18 hours ago, The Bard of Banefort said:

There'll also clearly trying to make viewers nostalgic for season one Dany--that shot of her with Rhaenys is very reminiscent of when we first meet Dany in Pentos. Which, again, is a. . . weird choice. It almost feels like they're trying to market this as a do-over for Daenerys, with a similar-looking Targaryen princess accomplishing what she couldn't. Except that's not what happens.

Well, they certainly are free to change the ending if they so choose. I think they should be faithful to the source material, but I'd not complain all that loudly if they changed Rhaenyra's death from the pitiful thing we get in the book to a more heroic death scene and/or turn the rise of Aegon III into something that's clearly Rhaenyra being triumphant in death - which she pretty much is in the book but it is not emphasized all that much. The war is continued and won in Rhaenyra's name (e.g. the Lads fighting under Rhaenyra's banner on the Kingsroad) and the war effort continued because of the letters Rhaenyra wrote and received at Duskendale. Cregan and Jeyne raised their last armies on behalf of Rhaenyra, not in the name of Aegon III, nor did they only raise those armies once Aegon II didn't offer them favorable terms.

18 hours ago, The Bard of Banefort said:

On the subject of this, I do find it strange how, in-universe, Rhaenyra is considered a usurper and not an official monarch, but Maegor isn't, despite him clearly having stolen the throne and being reviled for it. It's weird that his reign is still considered legitimate.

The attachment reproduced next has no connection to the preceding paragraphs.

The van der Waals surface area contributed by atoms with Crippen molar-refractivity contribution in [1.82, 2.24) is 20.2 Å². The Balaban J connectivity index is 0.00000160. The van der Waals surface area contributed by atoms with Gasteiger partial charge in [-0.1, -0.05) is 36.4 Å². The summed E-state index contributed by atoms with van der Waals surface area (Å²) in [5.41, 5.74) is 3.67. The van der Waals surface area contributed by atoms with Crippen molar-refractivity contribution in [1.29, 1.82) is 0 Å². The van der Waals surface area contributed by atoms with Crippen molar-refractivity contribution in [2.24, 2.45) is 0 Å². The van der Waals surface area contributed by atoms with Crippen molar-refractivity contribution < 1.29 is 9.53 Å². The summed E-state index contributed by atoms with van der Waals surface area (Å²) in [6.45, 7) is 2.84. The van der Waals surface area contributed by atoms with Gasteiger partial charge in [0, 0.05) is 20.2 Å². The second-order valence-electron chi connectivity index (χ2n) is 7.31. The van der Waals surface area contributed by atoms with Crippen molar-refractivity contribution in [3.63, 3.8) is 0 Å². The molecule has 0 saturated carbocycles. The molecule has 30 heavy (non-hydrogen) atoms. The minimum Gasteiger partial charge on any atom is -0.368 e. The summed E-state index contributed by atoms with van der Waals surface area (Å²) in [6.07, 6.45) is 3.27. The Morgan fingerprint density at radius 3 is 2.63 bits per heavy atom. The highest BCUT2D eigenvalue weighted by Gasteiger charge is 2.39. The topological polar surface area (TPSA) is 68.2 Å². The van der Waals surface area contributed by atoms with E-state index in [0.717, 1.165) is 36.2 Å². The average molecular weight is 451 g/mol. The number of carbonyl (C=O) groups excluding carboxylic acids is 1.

I wrote a long post in the past about how no real world historian would consider Rhaenyra a pretender if she was a real world medieval monarch. She was crowned and she actually commanded all the necessary trappings of power (sat on the Iron Throne). The decrees and laws she made during her reign survived her downfall (she legitimized the Hull boys, her tax laws were only overturned by Tyland Lannister as Hand of Aegon III, she named new Lords of Stokeworth and Rosby, etc.) She is based on Empress Matilda - but Matilda is not considered the first post-Conquest English queen regnant because she was never properly crowned queen, so the parallel doesn't really fit. The original AGoT appendix implies that Aegon II was the rightful/chosen heir of his father, and Rhaenyra was a kind of Daemon Blackfyre who challenged Aegon because she felt she should be queen - there is no indication there that she was her father's chosen heir nor that she actually sat the Iron Throne and ruled the Realm for a time.